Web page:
Oil prices climb back above $61

LONDON — Oil prices climbed back towards record highs yesterday as global financial markets shrugged off the impact of Thursday’s London bomb attacks.

By (Reuters)

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Published: Sat 9 Jul 2005, 10:58 AM

Last updated: Thu 2 Apr 2015, 4:38 PM

US crude for August delivery by 1345GMT rose 83 cents to $61.56 a barrel and London Brent rose 82 cents to $60.10 a barrel. US crude hit a record $62.10 in early London trade on Thursday.

Oil prices have advanced to successive new highs in recent weeks on the perception that global economic growth has not been significantly slowed by inflated energy costs.

Analysts said the attacks, said by Britain to bear the hallmarks of the Al Qaeda network, did not look likely to have the impact on the world economy seen after the September 11 attacks on the United States in 2001.

“The London bombings are unlikely to cause as deep a disruption in oil demand. They occur against the backdrop of a UK and global economy that remain strong,” said Antoine Halff, Director of Eurasia Group’s Global Energy practice.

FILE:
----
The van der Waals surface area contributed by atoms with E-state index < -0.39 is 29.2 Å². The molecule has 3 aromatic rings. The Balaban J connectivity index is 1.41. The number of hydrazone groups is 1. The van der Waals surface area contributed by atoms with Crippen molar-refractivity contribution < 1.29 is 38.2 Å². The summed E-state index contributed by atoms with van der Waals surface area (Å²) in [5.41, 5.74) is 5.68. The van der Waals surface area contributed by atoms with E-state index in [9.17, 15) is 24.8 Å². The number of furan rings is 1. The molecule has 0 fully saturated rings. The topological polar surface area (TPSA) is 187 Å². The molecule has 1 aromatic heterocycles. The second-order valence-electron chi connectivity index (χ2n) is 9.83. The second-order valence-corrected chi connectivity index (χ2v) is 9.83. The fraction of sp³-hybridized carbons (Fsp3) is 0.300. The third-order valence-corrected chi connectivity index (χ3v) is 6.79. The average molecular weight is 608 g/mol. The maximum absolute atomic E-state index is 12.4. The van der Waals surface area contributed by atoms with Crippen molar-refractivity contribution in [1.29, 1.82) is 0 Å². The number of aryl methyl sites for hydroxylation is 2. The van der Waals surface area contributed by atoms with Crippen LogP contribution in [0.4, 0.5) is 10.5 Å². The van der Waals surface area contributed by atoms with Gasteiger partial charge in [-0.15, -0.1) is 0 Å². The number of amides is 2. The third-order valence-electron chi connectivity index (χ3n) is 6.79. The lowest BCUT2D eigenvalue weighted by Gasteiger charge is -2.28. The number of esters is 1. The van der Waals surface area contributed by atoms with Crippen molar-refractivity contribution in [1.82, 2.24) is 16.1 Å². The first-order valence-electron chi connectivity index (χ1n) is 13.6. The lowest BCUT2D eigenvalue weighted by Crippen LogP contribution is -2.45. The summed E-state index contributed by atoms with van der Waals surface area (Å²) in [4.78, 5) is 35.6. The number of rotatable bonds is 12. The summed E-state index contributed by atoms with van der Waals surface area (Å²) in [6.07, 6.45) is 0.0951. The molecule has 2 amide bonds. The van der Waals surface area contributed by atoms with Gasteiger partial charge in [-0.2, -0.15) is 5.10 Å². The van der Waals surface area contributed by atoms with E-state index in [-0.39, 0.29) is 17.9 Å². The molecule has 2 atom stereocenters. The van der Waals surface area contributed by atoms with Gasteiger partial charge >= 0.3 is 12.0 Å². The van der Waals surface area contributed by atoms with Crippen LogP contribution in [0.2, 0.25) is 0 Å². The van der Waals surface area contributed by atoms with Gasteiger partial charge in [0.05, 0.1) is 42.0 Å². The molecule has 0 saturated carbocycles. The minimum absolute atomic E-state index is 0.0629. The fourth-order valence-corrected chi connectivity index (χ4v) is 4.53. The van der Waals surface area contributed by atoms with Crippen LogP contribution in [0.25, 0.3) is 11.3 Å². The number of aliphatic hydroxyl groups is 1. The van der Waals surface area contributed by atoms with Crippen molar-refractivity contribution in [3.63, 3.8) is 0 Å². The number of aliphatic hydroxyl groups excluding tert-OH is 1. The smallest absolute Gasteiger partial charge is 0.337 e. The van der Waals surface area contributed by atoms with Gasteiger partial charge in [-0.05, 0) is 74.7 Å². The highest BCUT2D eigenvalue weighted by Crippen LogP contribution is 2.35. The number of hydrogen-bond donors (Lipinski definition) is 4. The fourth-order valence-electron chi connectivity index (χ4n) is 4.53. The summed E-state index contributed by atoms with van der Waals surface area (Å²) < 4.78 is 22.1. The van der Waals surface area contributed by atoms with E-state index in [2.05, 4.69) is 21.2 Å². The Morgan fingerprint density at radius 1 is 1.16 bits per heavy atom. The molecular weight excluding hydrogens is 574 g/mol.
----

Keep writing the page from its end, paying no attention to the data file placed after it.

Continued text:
Economists say that while oil prices have helped trim world gross domestic product growth from last year’s unusually strong 5.1 per cent increase, there is no sign yet of any significant slowdown.

A Reuters poll of 22 strategists at major banks, released yesterday, had a median forecast for world growth in 2005 of 4 per cent, slightly higher than a similar poll in January.

“It is slowing compared to last year, which was an exceptionally strong year, but ... it’s like a soft landing,” said Jose Alzola at Citigroup in London.

“We expect the US and China to continue to lead global growth, with the US being largely the engine of global demand growth,” said Maxine Koster at CSFB in London.

Strategists said if oil prices remain at around $60, they could shave 0.1 to 0.2 percentage points off their full-year global growth forecasts.

“If the oil price is $60 because demand pressures are stronger than you anticipated then it doesn’t have much impact at all on your bottom line,” said James Shugg at Westpac in London.

Most strategists saw little change in the global growth outlook between this year and next. The median forecast pointed to world GDP growth of 3.9 per cent in 2006.

The short-term focus for oil dealers is on potential supply disruptions to production and refining from Hurricane Dennis, the first of the Atlantic hurricane season.

Approaching the oil-rich US Gulf of Mexico, Dennis is expected to reach the southern US coast on Sunday.

Speculators are betting that refiners will be hard pressed to build up enough inventories of distillate fuels heating oil and diesel before the winter.

Oil and natural gas producers began evacuating workers on Thursday. Other companies said they did not return non-essential workers to offshore platforms and rigs after evacuating them earlier in the week for Tropical Storm Cindy, which came ashore on Wednesday.



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